Case Western Reserve Researchers Receive NIH Grant to Support Research Training for Medical Students

Two Case Western Reserve University School of Medicine researchers have received a Ruth L. Kirschstein National Research Service Award Short-Term Institutional Research Training Grant (T35) grant from the National Institute of Diabetes and Digestive and Kidney Diseases of the National Institutes of Health to support research training for medical students at the school.

Under project leaders Fabio Cominelli, MD, PhD, professor of medicine, and Theresa Pizarro, PhD, professor of pathology, the goal of the program is to promote the career development of physician scientists who will choose biomedical investigation as an essential component of their long-term professional development, with a particular focus on digestive and liver diseases; diabetes; metabolism and nutrition; kidney diseases; and digestive, liver, and kidney imaging technologies.

The program will educate medical students using a mentor-based research approach over an eight-week summer training period between the first and second years of medical school. “The foundation of the program is based on the strategic planning, consolidated efforts, and close academic integration of CWRU School of Medicine, University Hospitals, Cleveland Clinic Foundation, MetroHealth, and the Louis Stokes VA Medical Center, which provide a superb infrastructure for the program,” said Cominelli. “We have recruited faculty mentors from these institutions with a reputation of excellence based on superior clinical and basic research.” In total, 42 mentors from 14 departments, representing a wide range of research expertise, will offer a multiplicity of research opportunities that will be tailored to the scientific interest of each trainee.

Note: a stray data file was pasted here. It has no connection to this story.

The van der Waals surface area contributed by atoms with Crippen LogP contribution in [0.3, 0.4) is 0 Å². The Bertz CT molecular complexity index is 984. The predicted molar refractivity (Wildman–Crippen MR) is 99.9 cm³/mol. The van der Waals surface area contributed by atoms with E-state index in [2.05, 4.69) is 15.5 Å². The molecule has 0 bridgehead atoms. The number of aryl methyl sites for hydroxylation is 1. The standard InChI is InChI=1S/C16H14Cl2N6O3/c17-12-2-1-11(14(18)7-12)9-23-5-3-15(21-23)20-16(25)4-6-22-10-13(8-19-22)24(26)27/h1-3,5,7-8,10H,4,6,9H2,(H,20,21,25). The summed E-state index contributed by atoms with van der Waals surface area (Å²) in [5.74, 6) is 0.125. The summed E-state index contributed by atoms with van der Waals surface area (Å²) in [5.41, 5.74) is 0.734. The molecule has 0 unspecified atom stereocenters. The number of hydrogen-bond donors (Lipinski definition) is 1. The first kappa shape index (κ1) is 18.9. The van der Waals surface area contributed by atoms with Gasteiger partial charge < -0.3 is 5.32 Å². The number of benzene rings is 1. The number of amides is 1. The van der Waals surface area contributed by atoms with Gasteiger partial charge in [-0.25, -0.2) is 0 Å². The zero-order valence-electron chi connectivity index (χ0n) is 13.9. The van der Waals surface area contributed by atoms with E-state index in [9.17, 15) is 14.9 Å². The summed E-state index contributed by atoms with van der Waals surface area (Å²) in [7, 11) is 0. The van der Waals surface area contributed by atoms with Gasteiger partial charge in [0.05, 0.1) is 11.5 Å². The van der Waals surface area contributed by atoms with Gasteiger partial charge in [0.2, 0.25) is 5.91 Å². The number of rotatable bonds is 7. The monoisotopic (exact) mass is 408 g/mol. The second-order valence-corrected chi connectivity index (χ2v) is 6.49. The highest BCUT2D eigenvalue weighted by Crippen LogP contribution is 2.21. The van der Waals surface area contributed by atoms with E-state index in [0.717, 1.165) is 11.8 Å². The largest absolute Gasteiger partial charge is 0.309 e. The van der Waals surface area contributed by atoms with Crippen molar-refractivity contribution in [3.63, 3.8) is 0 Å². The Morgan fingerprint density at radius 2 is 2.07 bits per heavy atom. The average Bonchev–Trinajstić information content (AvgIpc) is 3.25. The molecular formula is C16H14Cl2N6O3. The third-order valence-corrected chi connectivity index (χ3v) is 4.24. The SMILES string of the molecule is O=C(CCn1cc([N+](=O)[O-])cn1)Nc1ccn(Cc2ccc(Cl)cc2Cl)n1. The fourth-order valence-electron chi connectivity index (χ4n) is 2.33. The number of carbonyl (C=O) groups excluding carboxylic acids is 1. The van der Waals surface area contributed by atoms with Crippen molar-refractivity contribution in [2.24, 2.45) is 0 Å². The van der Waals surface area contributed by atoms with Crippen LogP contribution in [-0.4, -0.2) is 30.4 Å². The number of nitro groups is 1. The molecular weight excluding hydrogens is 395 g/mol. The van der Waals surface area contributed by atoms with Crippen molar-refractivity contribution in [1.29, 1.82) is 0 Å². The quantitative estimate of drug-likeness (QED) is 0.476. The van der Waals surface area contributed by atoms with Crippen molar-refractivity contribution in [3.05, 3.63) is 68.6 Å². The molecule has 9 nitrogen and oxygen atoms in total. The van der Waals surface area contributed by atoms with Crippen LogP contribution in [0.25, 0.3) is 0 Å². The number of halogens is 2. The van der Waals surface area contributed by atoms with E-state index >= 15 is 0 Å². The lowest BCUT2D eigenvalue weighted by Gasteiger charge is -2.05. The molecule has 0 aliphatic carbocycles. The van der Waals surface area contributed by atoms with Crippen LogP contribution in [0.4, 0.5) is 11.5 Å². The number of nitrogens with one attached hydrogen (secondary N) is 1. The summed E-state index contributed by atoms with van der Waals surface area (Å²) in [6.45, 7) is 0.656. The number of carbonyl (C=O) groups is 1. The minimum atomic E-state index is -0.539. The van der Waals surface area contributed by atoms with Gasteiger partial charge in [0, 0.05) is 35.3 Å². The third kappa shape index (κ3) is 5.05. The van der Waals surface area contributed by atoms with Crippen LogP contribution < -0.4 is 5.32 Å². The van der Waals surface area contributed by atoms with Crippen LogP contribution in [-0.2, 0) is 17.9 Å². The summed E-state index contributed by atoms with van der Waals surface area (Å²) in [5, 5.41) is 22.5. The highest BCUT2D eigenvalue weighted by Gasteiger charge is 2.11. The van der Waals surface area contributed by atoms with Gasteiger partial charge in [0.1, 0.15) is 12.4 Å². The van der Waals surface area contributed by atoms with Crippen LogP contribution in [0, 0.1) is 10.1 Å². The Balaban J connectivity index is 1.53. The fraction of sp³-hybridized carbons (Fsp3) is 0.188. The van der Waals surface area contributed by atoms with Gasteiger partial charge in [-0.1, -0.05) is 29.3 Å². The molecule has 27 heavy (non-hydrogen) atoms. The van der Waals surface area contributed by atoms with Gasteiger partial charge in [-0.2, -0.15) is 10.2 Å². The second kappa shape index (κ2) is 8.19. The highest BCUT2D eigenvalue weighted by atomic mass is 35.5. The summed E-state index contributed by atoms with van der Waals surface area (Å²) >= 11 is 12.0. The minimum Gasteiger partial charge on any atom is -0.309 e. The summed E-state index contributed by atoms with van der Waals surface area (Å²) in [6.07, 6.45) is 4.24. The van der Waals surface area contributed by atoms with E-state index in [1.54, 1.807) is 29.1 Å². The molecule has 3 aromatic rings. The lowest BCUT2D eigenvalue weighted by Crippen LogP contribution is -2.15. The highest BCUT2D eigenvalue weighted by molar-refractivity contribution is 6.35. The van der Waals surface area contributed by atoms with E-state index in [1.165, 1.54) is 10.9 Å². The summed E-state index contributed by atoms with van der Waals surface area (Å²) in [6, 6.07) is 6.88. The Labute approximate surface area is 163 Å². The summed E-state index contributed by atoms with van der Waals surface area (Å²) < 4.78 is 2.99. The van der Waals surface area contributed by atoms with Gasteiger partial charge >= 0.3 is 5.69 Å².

The program at CWRU will select medical student participants through a formal application and evaluation process that identifies a research project and mentor from investigators working in the noted research areas.

“A unique aspect of the program is the multiple principal investigator approach,” said Pizarro. “This will allow research to span departmental boundaries, using mentors with a history of highly-productive collaboration and who have previously trained a large number of young investigators.


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Founded in 1843, Case Western Reserve University School of Medicine is the largest medical research institution in Ohio and is among the nation's top medical schools for research funding from the National Institutes of Health. The School of Medicine is recognized throughout the international medical community for outstanding achievements in teaching. The School's innovative and pioneering Western Reserve2 curriculum interweaves four themes--research and scholarship, clinical mastery, leadership, and civic professionalism--to prepare students for the practice of evidence-based medicine in the rapidly changing health care environment of the 21st century. Nine Nobel Laureates have been affiliated with the School of Medicine.

Annually, the School of Medicine trains more than 800 MD and MD/PhD students and ranks in the top 25 among U.S. research-oriented medical schools as designated by U.S. News & World Report's "Guide to Graduate Education."

The School of Medicine is affiliated with University Hospitals Cleveland Medical Center, MetroHealth Medical Center, the Louis Stokes Cleveland Department of Veterans Affairs Medical Center, and the Cleveland Clinic, with which it established the Cleveland Clinic Lerner College of Medicine of Case Western Reserve University in 2002.

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